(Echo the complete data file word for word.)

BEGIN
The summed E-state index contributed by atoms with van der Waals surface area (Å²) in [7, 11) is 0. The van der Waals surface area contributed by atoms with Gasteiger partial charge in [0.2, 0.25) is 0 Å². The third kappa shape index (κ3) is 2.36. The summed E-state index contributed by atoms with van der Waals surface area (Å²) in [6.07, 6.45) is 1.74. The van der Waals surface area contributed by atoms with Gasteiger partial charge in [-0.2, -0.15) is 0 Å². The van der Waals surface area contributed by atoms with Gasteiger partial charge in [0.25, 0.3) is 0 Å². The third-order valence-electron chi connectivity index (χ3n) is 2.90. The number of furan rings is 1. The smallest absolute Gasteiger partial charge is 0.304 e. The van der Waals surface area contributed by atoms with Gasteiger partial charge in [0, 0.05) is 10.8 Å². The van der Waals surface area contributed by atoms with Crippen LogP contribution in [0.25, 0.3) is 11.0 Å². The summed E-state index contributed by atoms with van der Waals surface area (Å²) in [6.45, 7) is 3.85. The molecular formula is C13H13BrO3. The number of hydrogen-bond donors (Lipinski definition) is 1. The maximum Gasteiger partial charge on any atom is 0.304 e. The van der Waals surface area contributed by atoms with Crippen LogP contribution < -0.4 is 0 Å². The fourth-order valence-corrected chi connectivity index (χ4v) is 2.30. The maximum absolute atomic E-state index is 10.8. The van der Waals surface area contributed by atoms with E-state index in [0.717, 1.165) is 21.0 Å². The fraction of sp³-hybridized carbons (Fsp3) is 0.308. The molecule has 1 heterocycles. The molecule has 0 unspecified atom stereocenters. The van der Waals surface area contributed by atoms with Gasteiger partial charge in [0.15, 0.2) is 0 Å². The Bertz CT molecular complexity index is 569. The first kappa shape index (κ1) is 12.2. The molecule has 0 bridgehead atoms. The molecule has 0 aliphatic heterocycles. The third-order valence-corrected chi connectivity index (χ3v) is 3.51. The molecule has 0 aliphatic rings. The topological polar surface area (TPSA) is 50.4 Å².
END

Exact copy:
The summed E-state index contributed by atoms with van der Waals surface area (Å²) in [7, 11) is 0. The van der Waals surface area contributed by atoms with Gasteiger partial charge in [0.2, 0.25) is 0 Å². The third kappa shape index (κ3) is 2.36. The summed E-state index contributed by atoms with van der Waals surface area (Å²) in [6.07, 6.45) is 1.74. The van der Waals surface area contributed by atoms with Gasteiger partial charge in [-0.2, -0.15) is 0 Å². The van der Waals surface area contributed by atoms with Gasteiger partial charge in [0.25, 0.3) is 0 Å². The third-order valence-electron chi connectivity index (χ3n) is 2.90. The number of furan rings is 1. The smallest absolute Gasteiger partial charge is 0.304 e. The van der Waals surface area contributed by atoms with Gasteiger partial charge in [0, 0.05) is 10.8 Å². The van der Waals surface area contributed by atoms with Crippen LogP contribution in [0.25, 0.3) is 11.0 Å². The summed E-state index contributed by atoms with van der Waals surface area (Å²) in [6.45, 7) is 3.85. The molecular formula is C13H13BrO3. The number of hydrogen-bond donors (Lipinski definition) is 1. The maximum Gasteiger partial charge on any atom is 0.304 e. The van der Waals surface area contributed by atoms with Crippen LogP contribution < -0.4 is 0 Å². The fourth-order valence-corrected chi connectivity index (χ4v) is 2.30. The maximum absolute atomic E-state index is 10.8. The van der Waals surface area contributed by atoms with E-state index in [0.717, 1.165) is 21.0 Å². The fraction of sp³-hybridized carbons (Fsp3) is 0.308. The molecule has 1 heterocycles. The molecule has 0 unspecified atom stereocenters. The van der Waals surface area contributed by atoms with Gasteiger partial charge in [0.15, 0.2) is 0 Å². The Bertz CT molecular complexity index is 569. The first kappa shape index (κ1) is 12.2. The molecule has 0 bridgehead atoms. The molecule has 0 aliphatic heterocycles. The third-order valence-corrected chi connectivity index (χ3v) is 3.51. The molecule has 0 aliphatic rings. The topological polar surface area (TPSA) is 50.4 Å².